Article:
General A.G.L. McNaughton was born in Moosomin, Saskatchewan, on 25 February 1887. He studied at McGill University. In May 1909, the military commissioned him a Provisional Lieutenant. He graduated with a Bachelor of Science degree at McGill University, in 1910. That same year, he was appointed Lieutenant in the 3rd Montreal Battery, Canadian Field Artillery.
In 1911, he was promoted Captain and represented the Canadian Field Artillery in Britain. On return to Canada he resumed his studies, gaining a Master of Science and Electrical Engineering degree. He lectured at McGill in hydro-electrical subjects during 1912 – 1913, later entering private practice. On 28 May 1913, he was promoted Major and appointed to command the 3rd Battery.
In September 1914, he was appointed to command the 4th Battery and embarked for England, arriving in France on 9 February 1915. In April, he was wounded during the second battle of Ypres and invalided to England. In October, he transferred to the 2nd Division Artillery, returning to the front in January 1916 with the 6th Howitzer Brigade. He commanded the 21st Howitzer Battery, was promoted to Lieutenant-Colonel and given command of the 11th Brigade, Canadian Field Artillery.
In July 1916, he was seconded to the Canadian Corps Headquarters as Counter-Battery Officer. He was awarded the Distinguished Service Order for devising innovative techniques, new equipment and the use of aircraft to locate enemy guns. His near perfect barrage at Valenciennes, where he incorporated the use of smoke and accurate use of counter-fire while taking particular care to reduce collateral damage, remain a classic example of the gunners’ art. He was credited with the invention of the “Box Barrage”, although he professed it to be more the result of evolution rather than invention. For these and other actions he was thrice Mentioned-in-Dispatches and appointed Companion of the Order of the Bath.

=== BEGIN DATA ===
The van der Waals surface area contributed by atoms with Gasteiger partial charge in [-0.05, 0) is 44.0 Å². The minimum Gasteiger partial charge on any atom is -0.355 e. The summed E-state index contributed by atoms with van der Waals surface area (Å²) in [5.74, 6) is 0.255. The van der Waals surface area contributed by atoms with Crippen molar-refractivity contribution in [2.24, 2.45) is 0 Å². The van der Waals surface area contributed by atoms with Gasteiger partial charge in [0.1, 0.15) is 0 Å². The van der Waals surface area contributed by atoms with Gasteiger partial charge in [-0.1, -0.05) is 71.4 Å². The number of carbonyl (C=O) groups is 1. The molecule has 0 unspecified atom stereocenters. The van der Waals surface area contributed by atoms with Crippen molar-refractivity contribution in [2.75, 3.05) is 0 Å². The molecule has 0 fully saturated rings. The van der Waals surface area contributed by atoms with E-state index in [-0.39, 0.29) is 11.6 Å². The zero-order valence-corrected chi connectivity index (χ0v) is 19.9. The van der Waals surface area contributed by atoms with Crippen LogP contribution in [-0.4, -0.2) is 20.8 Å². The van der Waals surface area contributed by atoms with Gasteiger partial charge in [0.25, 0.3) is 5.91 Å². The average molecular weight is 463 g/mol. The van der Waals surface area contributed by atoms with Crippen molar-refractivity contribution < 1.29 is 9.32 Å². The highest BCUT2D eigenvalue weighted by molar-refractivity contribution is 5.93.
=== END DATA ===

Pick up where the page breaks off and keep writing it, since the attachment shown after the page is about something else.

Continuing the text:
During the final months of the war, at the battle of Soissons, he was again wounded. On his return to Canada, he was appointed to the Permanent Force.
In 1919, he was a member of the Committee for Reorganization of the Militia, appointed Brevet Colonel and to the General List. In 1923, he became Deputy Chief of the Defence Staff and was appointed District Officer Commanding Militia District 11, in 1928.
He was promoted Major-General and appointed Chief of the General Staff, on 1 January 1929. He was seconded as President of the National Research Council. At the outbreak of hostilities in 1939, he was appointed to the Canadian Army Special Force in the rank of Major-General and as General Officer Commanding 1st Canadian Division.
As the Canadian Army grew, he moved on to command the Canadian Corps and the 1st Canadian Army in the rank of Lieutenant-General. In February 1944, at age 58, he returned to Canada and was promoted General.
On 1 November 1944, he was placed on the Retired List and later that same month was sworn in as Minister of National Defence. He was offered the Governor-Generalship but refused the honour believing he could, given the anticipated impending crisis over conscription, be more use to Canada as minister. He remained in this portfolio until August 1948.
Among his long and exceptional listing of accomplishments in the service of his country as a citizen soldier, scientist and statesman are the development of the Cathode Ray Direction Finder, the co-development of the Vickers Vedette flying boat, the building of Trans-Canada Airways, the development of the discarding sabot round, the establishment of the National Aviation Museum, the establishment of unemployment relief camps and service as President of the United Nations Security Council. He was keenly interested in conservation and was among the first to plead for the preservation of Canada’s energy resources.
General McNaughton was a remarkable Canadian whose legacy is felt by all citizens. His entire life was one of service. Men of his calibre are rare national treasures. The Gunners of Canada are privileged to count him, “One of Ours.”